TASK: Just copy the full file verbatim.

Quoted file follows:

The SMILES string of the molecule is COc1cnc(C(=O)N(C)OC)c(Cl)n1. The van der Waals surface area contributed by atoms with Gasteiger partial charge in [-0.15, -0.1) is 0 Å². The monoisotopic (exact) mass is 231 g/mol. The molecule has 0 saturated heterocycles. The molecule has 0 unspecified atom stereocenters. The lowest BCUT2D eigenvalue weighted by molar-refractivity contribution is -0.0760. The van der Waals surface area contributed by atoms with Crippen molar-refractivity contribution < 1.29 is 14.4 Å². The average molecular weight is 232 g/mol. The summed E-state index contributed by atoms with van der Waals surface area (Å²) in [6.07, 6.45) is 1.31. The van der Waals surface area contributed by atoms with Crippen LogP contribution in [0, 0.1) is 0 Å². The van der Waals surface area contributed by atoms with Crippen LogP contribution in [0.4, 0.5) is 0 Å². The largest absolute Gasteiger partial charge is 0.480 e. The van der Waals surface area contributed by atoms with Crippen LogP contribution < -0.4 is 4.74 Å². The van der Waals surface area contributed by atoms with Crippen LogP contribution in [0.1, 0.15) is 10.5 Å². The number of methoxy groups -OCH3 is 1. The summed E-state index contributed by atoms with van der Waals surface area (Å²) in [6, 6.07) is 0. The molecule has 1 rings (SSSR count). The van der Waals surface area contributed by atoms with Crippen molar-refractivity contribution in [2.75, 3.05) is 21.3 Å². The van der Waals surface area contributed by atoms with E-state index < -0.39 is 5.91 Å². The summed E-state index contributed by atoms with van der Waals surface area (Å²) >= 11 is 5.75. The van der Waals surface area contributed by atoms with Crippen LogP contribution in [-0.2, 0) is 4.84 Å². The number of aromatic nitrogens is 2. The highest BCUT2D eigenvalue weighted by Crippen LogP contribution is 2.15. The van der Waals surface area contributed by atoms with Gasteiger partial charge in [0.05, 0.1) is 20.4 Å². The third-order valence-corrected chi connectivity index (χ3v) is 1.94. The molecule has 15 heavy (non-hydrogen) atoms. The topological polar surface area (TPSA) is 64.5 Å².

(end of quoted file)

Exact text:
The SMILES string of the molecule is COc1cnc(C(=O)N(C)OC)c(Cl)n1. The van der Waals surface area contributed by atoms with Gasteiger partial charge in [-0.15, -0.1) is 0 Å². The monoisotopic (exact) mass is 231 g/mol. The molecule has 0 saturated heterocycles. The molecule has 0 unspecified atom stereocenters. The lowest BCUT2D eigenvalue weighted by molar-refractivity contribution is -0.0760. The van der Waals surface area contributed by atoms with Crippen molar-refractivity contribution < 1.29 is 14.4 Å². The average molecular weight is 232 g/mol. The summed E-state index contributed by atoms with van der Waals surface area (Å²) in [6.07, 6.45) is 1.31. The van der Waals surface area contributed by atoms with Crippen LogP contribution in [0, 0.1) is 0 Å². The van der Waals surface area contributed by atoms with Crippen LogP contribution in [0.4, 0.5) is 0 Å². The largest absolute Gasteiger partial charge is 0.480 e. The van der Waals surface area contributed by atoms with Crippen LogP contribution < -0.4 is 4.74 Å². The van der Waals surface area contributed by atoms with Crippen LogP contribution in [0.1, 0.15) is 10.5 Å². The number of methoxy groups -OCH3 is 1. The summed E-state index contributed by atoms with van der Waals surface area (Å²) in [6, 6.07) is 0. The molecule has 1 rings (SSSR count). The van der Waals surface area contributed by atoms with Crippen molar-refractivity contribution in [2.75, 3.05) is 21.3 Å². The van der Waals surface area contributed by atoms with E-state index < -0.39 is 5.91 Å². The summed E-state index contributed by atoms with van der Waals surface area (Å²) >= 11 is 5.75. The van der Waals surface area contributed by atoms with Crippen LogP contribution in [-0.2, 0) is 4.84 Å². The number of aromatic nitrogens is 2. The highest BCUT2D eigenvalue weighted by Crippen LogP contribution is 2.15. The van der Waals surface area contributed by atoms with Gasteiger partial charge in [0.05, 0.1) is 20.4 Å². The third-order valence-corrected chi connectivity index (χ3v) is 1.94. The molecule has 15 heavy (non-hydrogen) atoms. The topological polar surface area (TPSA) is 64.5 Å².